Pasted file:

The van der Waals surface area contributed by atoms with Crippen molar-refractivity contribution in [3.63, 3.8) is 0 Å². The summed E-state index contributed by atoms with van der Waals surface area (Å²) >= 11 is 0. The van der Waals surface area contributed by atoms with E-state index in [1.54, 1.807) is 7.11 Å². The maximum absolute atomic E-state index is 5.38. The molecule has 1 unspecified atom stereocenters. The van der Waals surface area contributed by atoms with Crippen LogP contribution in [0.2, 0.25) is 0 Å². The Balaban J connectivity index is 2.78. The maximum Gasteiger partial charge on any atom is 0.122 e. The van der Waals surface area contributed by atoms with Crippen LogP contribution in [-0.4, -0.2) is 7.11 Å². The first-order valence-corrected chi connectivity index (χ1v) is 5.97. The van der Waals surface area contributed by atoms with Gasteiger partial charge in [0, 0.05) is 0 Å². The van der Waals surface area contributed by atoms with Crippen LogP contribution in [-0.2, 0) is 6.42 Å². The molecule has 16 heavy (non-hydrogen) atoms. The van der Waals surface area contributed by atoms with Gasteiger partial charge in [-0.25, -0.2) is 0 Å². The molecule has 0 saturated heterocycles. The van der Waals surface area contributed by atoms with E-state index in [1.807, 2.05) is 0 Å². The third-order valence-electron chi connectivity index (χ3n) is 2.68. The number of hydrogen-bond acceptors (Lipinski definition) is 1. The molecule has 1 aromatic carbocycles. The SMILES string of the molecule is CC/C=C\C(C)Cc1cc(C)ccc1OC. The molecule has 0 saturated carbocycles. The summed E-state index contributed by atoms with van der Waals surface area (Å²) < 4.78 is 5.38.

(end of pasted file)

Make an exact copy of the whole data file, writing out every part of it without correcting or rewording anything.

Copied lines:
The van der Waals surface area contributed by atoms with Crippen molar-refractivity contribution in [3.63, 3.8) is 0 Å². The summed E-state index contributed by atoms with van der Waals surface area (Å²) >= 11 is 0. The van der Waals surface area contributed by atoms with E-state index in [1.54, 1.807) is 7.11 Å². The maximum absolute atomic E-state index is 5.38. The molecule has 1 unspecified atom stereocenters. The van der Waals surface area contributed by atoms with Crippen LogP contribution in [0.2, 0.25) is 0 Å². The Balaban J connectivity index is 2.78. The maximum Gasteiger partial charge on any atom is 0.122 e. The van der Waals surface area contributed by atoms with Crippen LogP contribution in [-0.4, -0.2) is 7.11 Å². The first-order valence-corrected chi connectivity index (χ1v) is 5.97. The van der Waals surface area contributed by atoms with Gasteiger partial charge in [0, 0.05) is 0 Å². The van der Waals surface area contributed by atoms with Crippen LogP contribution in [-0.2, 0) is 6.42 Å². The molecule has 16 heavy (non-hydrogen) atoms. The van der Waals surface area contributed by atoms with Gasteiger partial charge in [-0.25, -0.2) is 0 Å². The molecule has 0 saturated heterocycles. The van der Waals surface area contributed by atoms with E-state index in [1.807, 2.05) is 0 Å². The third-order valence-electron chi connectivity index (χ3n) is 2.68. The number of hydrogen-bond acceptors (Lipinski definition) is 1. The molecule has 1 aromatic carbocycles. The SMILES string of the molecule is CC/C=C\C(C)Cc1cc(C)ccc1OC. The molecule has 0 saturated carbocycles. The summed E-state index contributed by atoms with van der Waals surface area (Å²) < 4.78 is 5.38.